- On the ballot Tuesday, December 14, 2021
- $32.1 million project
- No tax levy increase
- Bulk of project: renovations at Middle School
- Separate proposition for field lighting
Capital project on the ballot Dec. 14
$32 million in repairs would require no new taxpayer dollars; Middle School renovation, field lighting proposed
Middle School students and staff duck to and from class under warped ceiling tiles that curl up from their frames.
Hundreds of students play games in a P.E. class, practice their beloved sport, or celebrate a High School milestone on top of 14-year-old turf that was designed for 10 years of use.
And our clever maintenance staff are fabricating their own replacement parts for classroom ventilator units whose motors are failing.
The district can address these concerns—along with other necessary renovations and repairs at the Middle School, High School, and elementaries—if residents approve a proposed capital project when they vote on December 14th. State aid covers 75.3 percent of the proposed $32.1 million renovation project, which includes a separate proposal to install lighting on Putt LaMay Field.
Problems identified in the independent building conditions survey—such as failing windows and doors—would be fixed through the proposed repair project that won’t raise local property taxes. The district plans to use state building aid and up to $5.5 million of savings already on hand in unreserved fund balance to cover the project costs.
“The Middle School is our one building that really hasn’t had any major work done since it was built in 1985,” says superintendent Paul Jenkins. “Making these renovations will help us improve the quality of instruction for our students, and save money in the long run by repairing some structural problems that could get worse if left to deteriorate further,” he continued. “This is one kind of sustainable investment that has a direct impact on our educational program.”
Before the COVID-19 pandemic, our most recent building conditions survey—required by state education law every five years—showed a need for widespread ceiling, window, and door replacement at the Middle School, due to security and ventilation concerns. The High School’s turf field and track are already 4 years past their 10-year life expectancy for safety and durability. Outdated science classrooms need new electrical wiring and hot water access, while old music rooms need better functionality and heating control. The Middle School’s large-group instruction room is under-utilized in its rigidly archaic layout.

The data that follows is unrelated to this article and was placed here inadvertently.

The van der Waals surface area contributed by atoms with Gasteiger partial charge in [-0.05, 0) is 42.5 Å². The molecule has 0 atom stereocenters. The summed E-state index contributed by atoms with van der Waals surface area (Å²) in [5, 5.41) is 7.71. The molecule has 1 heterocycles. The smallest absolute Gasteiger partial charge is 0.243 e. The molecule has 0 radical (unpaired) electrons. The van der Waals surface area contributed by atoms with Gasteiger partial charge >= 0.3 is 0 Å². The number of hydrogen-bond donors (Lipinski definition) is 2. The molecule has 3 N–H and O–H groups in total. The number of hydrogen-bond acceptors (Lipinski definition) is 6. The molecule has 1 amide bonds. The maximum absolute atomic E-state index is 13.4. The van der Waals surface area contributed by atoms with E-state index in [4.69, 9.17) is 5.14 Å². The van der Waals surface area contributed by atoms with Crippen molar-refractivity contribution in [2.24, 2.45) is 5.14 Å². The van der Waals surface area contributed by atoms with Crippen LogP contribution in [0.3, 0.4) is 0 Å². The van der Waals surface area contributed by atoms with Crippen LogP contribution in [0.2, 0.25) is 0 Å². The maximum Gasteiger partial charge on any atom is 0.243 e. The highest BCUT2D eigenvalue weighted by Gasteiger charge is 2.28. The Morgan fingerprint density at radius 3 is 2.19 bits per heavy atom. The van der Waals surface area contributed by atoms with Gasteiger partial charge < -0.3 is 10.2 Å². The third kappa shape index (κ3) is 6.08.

“We know that infrastructure does have an impact on the experience the students are receiving in the buildings, and in their classrooms,” says assistant superintendent for business Bobby Yusko. “That for us, is a major issue if facility or equipment problems are detracting from their ability to learn.”
Lights on the field
Separate from the main capital project ballot item is Proposition #2, which would authorize the district to spend up to $736,072 to install glare-controlled, energy-efficient LED lighting on the High School’s turf field. (See page 11 for full details on the proposition.)
“Because of the pandemic, we held our fall sports in the early spring last year,” says Mr. Jenkins. “That meant most of our teams needed to use the turf field instead of the frozen or muddy grass fields. We found that student-athletes really enjoyed playing on the turf, and the best way to increase their access is to install field lighting.”
The actual estimate for purchase and installation of the field lights is $475,000. But requirements to add contingency, escalation, and incidental costs bring the proposal amount to $736,072.
“We’re asking voters to authorize up to $736,072 for the lights,” explains Mr. Jenkins. “Our best estimate is that we’re not going to have to expend that much.” In fact, projected building aid on the lights is $554,262, making the local share of the cost $181,810.
“We take our role in the community very seriously, and have always worked with organizations and individuals to make the best use of the facilities our collective tax dollars support. There is a balance between school pride and our responsibility to be a good neighbor to our surrounding residents, and we believe we can achieve that positive outcome.”
Concerns from residents in the immediate neighborhood of the High School/Middle School complex focus on the traffic, parking, and sound associated with night games under the lights—and less on the lights themselves. Sound mitigation strategies, parking enforcement, and traffic control are all part of the district’s ongoing efforts regardless of the lighting proposal’s outcome.